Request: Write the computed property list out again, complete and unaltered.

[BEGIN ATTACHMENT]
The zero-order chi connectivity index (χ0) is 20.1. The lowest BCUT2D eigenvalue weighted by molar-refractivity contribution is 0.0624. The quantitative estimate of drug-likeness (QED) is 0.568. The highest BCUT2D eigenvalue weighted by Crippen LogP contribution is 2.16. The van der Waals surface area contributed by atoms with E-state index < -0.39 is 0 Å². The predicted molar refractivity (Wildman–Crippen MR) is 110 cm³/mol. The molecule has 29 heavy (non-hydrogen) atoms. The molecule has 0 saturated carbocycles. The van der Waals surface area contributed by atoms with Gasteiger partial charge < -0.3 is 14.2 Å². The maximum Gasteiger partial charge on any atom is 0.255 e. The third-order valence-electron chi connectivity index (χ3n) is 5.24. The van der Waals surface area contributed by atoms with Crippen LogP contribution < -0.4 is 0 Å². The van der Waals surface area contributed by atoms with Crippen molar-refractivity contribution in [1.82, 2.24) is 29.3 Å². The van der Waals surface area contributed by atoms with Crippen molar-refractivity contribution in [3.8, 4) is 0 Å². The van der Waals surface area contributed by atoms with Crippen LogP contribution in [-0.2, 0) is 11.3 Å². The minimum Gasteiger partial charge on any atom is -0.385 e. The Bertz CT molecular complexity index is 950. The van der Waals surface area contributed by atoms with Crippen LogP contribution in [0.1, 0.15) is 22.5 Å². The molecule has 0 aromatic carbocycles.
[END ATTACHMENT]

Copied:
The zero-order chi connectivity index (χ0) is 20.1. The lowest BCUT2D eigenvalue weighted by molar-refractivity contribution is 0.0624. The quantitative estimate of drug-likeness (QED) is 0.568. The highest BCUT2D eigenvalue weighted by Crippen LogP contribution is 2.16. The van der Waals surface area contributed by atoms with E-state index < -0.39 is 0 Å². The predicted molar refractivity (Wildman–Crippen MR) is 110 cm³/mol. The molecule has 29 heavy (non-hydrogen) atoms. The molecule has 0 saturated carbocycles. The van der Waals surface area contributed by atoms with Gasteiger partial charge < -0.3 is 14.2 Å². The maximum Gasteiger partial charge on any atom is 0.255 e. The third-order valence-electron chi connectivity index (χ3n) is 5.24. The van der Waals surface area contributed by atoms with Crippen LogP contribution < -0.4 is 0 Å². The van der Waals surface area contributed by atoms with Crippen molar-refractivity contribution in [1.82, 2.24) is 29.3 Å². The van der Waals surface area contributed by atoms with Crippen molar-refractivity contribution in [3.8, 4) is 0 Å². The van der Waals surface area contributed by atoms with Crippen LogP contribution in [-0.2, 0) is 11.3 Å². The minimum Gasteiger partial charge on any atom is -0.385 e. The Bertz CT molecular complexity index is 950. The van der Waals surface area contributed by atoms with Crippen LogP contribution in [0.1, 0.15) is 22.5 Å². The molecule has 0 aromatic carbocycles.